With almost nothing to redeem it, this Netflix movie starring Elsa Pataky and produced by Chris Hemsworth is truly one of the worst of the year.
You have to respect the scrappiness of small movies which do a lot with almost no money.
Even when there’s little cash, the strength of the story, the performances or the artistic vision more than makes up for lo-fi production values – think Kevin Smith’s Clerks, Sean Baker’s Tangerine or Steven Soderberg’s High Flying Bird.
Budgets are not the be-all-and-end-all of whether a movie dazzles or disappoints.
So, Netflix movie Interceptor doesn’t get to lean back on that excuse as to why it is one of the most banal, hokey and inadequate films that has ever been released by a major studio.
The story is set on an American military facility which becomes the last line of defence when terrorists aim 16 nuclear missiles at US cities.
Only Captain JJ Collins (Elsa Pataky) stands in the way as she tries to keep control of a series of interceptors that can take down the incoming projectiles while the villains including Alexander (Luke Bracey) are literally at the door.
Interceptor is a terrible, horrible, no good, very bad movie. It’s as dull as watching Eisteddfod while sober and as nuanced as a pantomime populated with ex-Neighbours stars.
Actor Rhys Muldoon may be one of the luckier people to be involved with this sickly movie – his character is (spoiler) killed off 12 minutes in so if he’s fortunate, you’ll forget he was ever part of it.
Giving the directing reins to novelist Matthew Reilly whose airport books have, undeniably, sold millions of copies, is regrettable because he clearly does not have the skills or the instincts to elicit the necessary, even passable performances from his actors.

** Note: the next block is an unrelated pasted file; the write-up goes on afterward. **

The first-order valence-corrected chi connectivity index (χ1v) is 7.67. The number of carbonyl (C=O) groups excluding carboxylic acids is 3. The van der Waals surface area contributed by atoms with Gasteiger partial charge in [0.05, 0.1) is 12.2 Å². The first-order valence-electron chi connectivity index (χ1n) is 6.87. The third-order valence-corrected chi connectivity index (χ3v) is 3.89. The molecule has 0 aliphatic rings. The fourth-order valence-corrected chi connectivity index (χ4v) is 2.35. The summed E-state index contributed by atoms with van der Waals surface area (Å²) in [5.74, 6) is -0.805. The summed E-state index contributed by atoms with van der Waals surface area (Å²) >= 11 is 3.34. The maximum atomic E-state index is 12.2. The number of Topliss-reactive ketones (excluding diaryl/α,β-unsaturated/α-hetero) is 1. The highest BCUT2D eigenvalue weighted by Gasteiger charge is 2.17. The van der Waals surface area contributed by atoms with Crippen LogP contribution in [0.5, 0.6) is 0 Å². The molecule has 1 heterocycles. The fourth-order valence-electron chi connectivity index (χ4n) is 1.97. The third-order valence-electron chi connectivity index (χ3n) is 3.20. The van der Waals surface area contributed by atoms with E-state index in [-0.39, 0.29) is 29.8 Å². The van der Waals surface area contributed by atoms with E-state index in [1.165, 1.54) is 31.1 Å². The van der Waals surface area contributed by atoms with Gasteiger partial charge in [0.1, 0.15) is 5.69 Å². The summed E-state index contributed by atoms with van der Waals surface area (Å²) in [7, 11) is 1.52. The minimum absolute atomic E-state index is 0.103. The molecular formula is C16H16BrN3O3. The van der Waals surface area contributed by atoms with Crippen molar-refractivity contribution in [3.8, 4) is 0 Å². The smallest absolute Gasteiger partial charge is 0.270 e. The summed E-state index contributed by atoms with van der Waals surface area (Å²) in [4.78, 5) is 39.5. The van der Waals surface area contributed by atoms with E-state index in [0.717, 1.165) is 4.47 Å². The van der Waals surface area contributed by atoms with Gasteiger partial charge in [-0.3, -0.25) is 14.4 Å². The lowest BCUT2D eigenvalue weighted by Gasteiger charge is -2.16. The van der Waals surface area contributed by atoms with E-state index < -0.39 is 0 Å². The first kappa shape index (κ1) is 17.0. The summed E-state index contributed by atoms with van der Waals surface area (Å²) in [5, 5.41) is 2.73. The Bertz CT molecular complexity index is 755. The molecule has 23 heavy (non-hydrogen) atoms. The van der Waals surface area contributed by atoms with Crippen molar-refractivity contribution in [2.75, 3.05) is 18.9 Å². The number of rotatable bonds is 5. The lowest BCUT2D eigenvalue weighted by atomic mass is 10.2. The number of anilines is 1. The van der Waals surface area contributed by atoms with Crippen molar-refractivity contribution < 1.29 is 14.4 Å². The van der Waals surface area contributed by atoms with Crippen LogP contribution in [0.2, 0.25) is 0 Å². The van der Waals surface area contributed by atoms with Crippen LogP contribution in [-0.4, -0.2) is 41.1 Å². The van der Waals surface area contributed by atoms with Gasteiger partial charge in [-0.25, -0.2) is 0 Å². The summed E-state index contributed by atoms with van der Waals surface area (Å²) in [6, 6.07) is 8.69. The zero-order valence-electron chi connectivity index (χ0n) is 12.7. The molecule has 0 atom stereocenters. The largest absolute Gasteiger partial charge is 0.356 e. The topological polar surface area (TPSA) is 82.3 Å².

Pataky struggles to be convincing as a tough military woman with a traumatic past, with every scene pitched two octaves too melodramatic – a better director could’ve modulated her performance.
Even Australian acting luminary Colin Friels may wish to distance himself from this particular project. Let’s hope he and Muldoon at least managed to cash in some handsome cheques from their involvement.
Nor does Reilly have the visual imagination to make dynamic a movie that is primarily set in two rooms. Every scene is flat, as if all the texture has been run over by a Zamboni while the plot contrivances are so predictable that any tension or suspense dissipated during the opening credits.
If you’re constrained by locations because of your budget, there are more creative ways to stage your scenes so that every single beat doesn’t blur into an indiscernible blob with as much edge as fairy floss.
There are too many shots that look like they were filmed by the second unit and spliced in to mix things up, but the sequences are as aesthetically interesting as an episode of a second tier police procedural.
And it doesn’t have to be – don’t forget David Lowery made the transcendent A Ghost Story with a budget of $100,000, shot almost entirely within one room and featuring little more than Casey Affleck in a white sheet.
The action choreography is no frills, the visual effects look like shots from a 1996 video game while its attempt at framing its villains’ motivations as busting the myth of American exceptionalism rings hollow.
Not every Netflix movie is going to be cinematic or even entertaining, but this equivalent of a poor man’s midday movie is truly one of the worst efforts of the year.
Interceptor is on Netflix from Friday, June 3 at 5pm AEST
Originally published as Netflix’s Interceptor is a poor man’s midday movie